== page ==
Our Century City...Lakewood's Antiques... Sucking It All Up! A 1912 Era Hand-Pump Vacuum Cleaner

When the final history of this world is written, the period from 1865 to 1914 will arguably be one of the greatest times of invention and discovery for the human race. True, life is a continuum, and many of the inventions that first saw the light of day during that time period had roots even earlier. Still, just think about it ....Beginning perhaps with the first practical applications of electricity, that era also saw the rise of the telephone, electric lighting, cameras, bicycles, automobiles, sewing machines, dictation machines, and recording devices. And of course with advances in communication came advances in the arts and sciences, medicine, and also, unfortunately, weaponry. For the purpose of this column, we note that this era also marked the dawn of the home vacuum cleaner.

Indeed there were so many inventions back then that by the end of the nineteenth century, there was a feeling that "everything that can be invented has been invented." Although an American Commissioner of Patents was credited for the quote, research seems to indicate that it may not have been said by him at all. Nonetheless, that expression appears to have been a popular sentiment at the time, and even reportedly appeared in the Punch/London Charivari periodical in 1899, expressed as a joke.

Inventions often have quite a bit of lag time between their public debut and public acceptance. Sometimes that is due to the need for other technologies to catch up. Electric vacuum cleaners, for example, only worked where there was electricity, and electricity was long in coming to many parts of our country, even into the 1920s and 1930s. Most of the housework was done manually back then, with carpets needing to be taken outside and beaten in order to remove the dust and pet dandruff that accumulated on those new fancy factory-made loom rugs that the modern 1890s American housewife was so fond of. Before long, both manual and electric vacuum cleaners were in the mail-order catalogs and being shipped out to homes across America.

In 1909, the Sears catalog advertised its "Quick and Easy" vacuum cleaner model for $4.35. That was one of the earliest hand-held, non-electric, mass-produced vacuum cleaners that could be operated by one person. Many manual vacuums at that time actually required having a second person around in order to operate a complex bellows system. The vacuum cleaner illustrated here appears to be a National vacuum cleaner made with a 1907 patent design. This type of one-person machine worked by holding the right hand on the horizontal handle while using the left hand to grab the vertical handle and pull the interior bellows up and down and up and down and up and down while somehow maneuvering the device over one's carpet or floor.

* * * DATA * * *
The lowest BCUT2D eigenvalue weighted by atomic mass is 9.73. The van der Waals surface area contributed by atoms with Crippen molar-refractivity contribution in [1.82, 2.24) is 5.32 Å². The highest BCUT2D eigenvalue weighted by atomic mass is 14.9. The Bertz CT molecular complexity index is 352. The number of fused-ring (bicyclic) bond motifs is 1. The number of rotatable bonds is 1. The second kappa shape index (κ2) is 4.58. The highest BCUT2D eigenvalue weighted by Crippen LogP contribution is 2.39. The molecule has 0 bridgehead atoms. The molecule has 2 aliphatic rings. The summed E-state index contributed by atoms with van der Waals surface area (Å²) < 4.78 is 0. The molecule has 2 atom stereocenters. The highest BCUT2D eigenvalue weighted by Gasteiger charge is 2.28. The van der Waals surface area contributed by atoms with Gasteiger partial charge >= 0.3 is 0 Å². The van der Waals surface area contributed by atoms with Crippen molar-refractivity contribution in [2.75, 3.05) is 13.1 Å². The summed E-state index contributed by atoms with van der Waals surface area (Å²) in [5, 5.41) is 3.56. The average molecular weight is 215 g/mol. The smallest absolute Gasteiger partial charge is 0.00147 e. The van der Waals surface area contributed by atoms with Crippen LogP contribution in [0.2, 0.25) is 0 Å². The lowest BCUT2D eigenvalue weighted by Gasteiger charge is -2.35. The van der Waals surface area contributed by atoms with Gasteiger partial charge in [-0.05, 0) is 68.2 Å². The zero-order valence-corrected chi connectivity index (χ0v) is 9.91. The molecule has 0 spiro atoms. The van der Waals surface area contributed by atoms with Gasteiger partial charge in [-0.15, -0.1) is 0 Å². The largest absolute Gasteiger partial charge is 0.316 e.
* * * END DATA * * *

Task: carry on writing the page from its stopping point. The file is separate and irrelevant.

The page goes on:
Whether this repetitive motion was in fact easier than moving the furniture, rolling up the carpet, and taking it outside to beat the stuffing out of it, I will leave to your imagination dear reader. But at least it was compact, lightweight, portable, and reliable. In using this device myself, I found the best way to work the machine was to drag it backwards at about five inches per pump. At that rate, I would probably finish the downstairs carpet in about a month's time, but I COULD probably defeat anyone in Lakewood at arm-wrestling with my left arm! Of course, when electricity came along, those electric cleaners with motors did the job a lot quicker, although they were much louder.

Come to think of it, we've probably gone through a half dozen electric vacuum cleaners around our home in the past 50 years or so, but this old manual one still sucks up the dirt on command after a century of service-- understandably needing only a new rubber hose at the present time.

Please do not ask me about my arm-wrestling prowess, however. Those days may be gone, but I am indeed at least aware of a Lakewood century sweeper that can still sweep on, even when the electricity is out! It's a truly "green" sweeper that way too, right down to its awesome green paint job!

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Volume 8, Issue 19, Posted 8:33 PM, 09.18.2012